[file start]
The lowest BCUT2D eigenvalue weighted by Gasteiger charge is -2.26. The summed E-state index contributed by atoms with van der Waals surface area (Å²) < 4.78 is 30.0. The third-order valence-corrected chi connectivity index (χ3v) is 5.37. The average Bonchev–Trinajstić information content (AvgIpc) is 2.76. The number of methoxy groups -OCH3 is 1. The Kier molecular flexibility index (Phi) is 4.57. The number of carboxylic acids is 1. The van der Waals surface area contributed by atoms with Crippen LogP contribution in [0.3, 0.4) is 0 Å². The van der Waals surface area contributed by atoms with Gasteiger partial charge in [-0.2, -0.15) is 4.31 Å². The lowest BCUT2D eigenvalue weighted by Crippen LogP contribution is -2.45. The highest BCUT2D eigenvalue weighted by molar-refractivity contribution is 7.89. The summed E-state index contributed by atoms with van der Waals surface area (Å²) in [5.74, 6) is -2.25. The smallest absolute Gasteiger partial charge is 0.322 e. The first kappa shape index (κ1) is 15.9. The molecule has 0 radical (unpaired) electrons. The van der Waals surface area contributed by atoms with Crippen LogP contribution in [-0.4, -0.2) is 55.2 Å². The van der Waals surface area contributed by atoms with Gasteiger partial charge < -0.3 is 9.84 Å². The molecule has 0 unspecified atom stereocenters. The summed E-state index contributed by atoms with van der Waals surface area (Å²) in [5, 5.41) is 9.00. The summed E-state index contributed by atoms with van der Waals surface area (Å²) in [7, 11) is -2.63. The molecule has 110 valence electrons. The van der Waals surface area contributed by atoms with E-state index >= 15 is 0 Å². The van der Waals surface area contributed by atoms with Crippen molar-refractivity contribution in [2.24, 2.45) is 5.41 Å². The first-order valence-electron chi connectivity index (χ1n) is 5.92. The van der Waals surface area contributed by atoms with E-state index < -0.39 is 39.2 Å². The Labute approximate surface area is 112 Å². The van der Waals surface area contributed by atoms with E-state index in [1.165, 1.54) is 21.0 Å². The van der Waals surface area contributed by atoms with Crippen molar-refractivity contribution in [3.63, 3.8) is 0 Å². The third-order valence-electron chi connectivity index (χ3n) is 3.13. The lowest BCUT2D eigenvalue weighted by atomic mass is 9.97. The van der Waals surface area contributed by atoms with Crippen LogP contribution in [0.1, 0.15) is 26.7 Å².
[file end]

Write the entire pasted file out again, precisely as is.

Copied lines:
The lowest BCUT2D eigenvalue weighted by Gasteiger charge is -2.26. The summed E-state index contributed by atoms with van der Waals surface area (Å²) < 4.78 is 30.0. The third-order valence-corrected chi connectivity index (χ3v) is 5.37. The average Bonchev–Trinajstić information content (AvgIpc) is 2.76. The number of methoxy groups -OCH3 is 1. The Kier molecular flexibility index (Phi) is 4.57. The number of carboxylic acids is 1. The van der Waals surface area contributed by atoms with Crippen LogP contribution in [0.3, 0.4) is 0 Å². The van der Waals surface area contributed by atoms with Gasteiger partial charge in [-0.2, -0.15) is 4.31 Å². The lowest BCUT2D eigenvalue weighted by Crippen LogP contribution is -2.45. The highest BCUT2D eigenvalue weighted by molar-refractivity contribution is 7.89. The summed E-state index contributed by atoms with van der Waals surface area (Å²) in [5.74, 6) is -2.25. The smallest absolute Gasteiger partial charge is 0.322 e. The first kappa shape index (κ1) is 15.9. The molecule has 0 radical (unpaired) electrons. The van der Waals surface area contributed by atoms with Crippen LogP contribution in [-0.4, -0.2) is 55.2 Å². The van der Waals surface area contributed by atoms with Gasteiger partial charge < -0.3 is 9.84 Å². The molecule has 0 unspecified atom stereocenters. The summed E-state index contributed by atoms with van der Waals surface area (Å²) in [5, 5.41) is 9.00. The summed E-state index contributed by atoms with van der Waals surface area (Å²) in [7, 11) is -2.63. The molecule has 110 valence electrons. The van der Waals surface area contributed by atoms with E-state index >= 15 is 0 Å². The van der Waals surface area contributed by atoms with Crippen molar-refractivity contribution in [2.24, 2.45) is 5.41 Å². The first-order valence-electron chi connectivity index (χ1n) is 5.92. The van der Waals surface area contributed by atoms with E-state index < -0.39 is 39.2 Å². The Labute approximate surface area is 112 Å². The van der Waals surface area contributed by atoms with E-state index in [1.165, 1.54) is 21.0 Å². The van der Waals surface area contributed by atoms with Crippen molar-refractivity contribution in [3.63, 3.8) is 0 Å². The third-order valence-electron chi connectivity index (χ3n) is 3.13. The lowest BCUT2D eigenvalue weighted by atomic mass is 9.97. The van der Waals surface area contributed by atoms with Crippen LogP contribution in [0.1, 0.15) is 26.7 Å².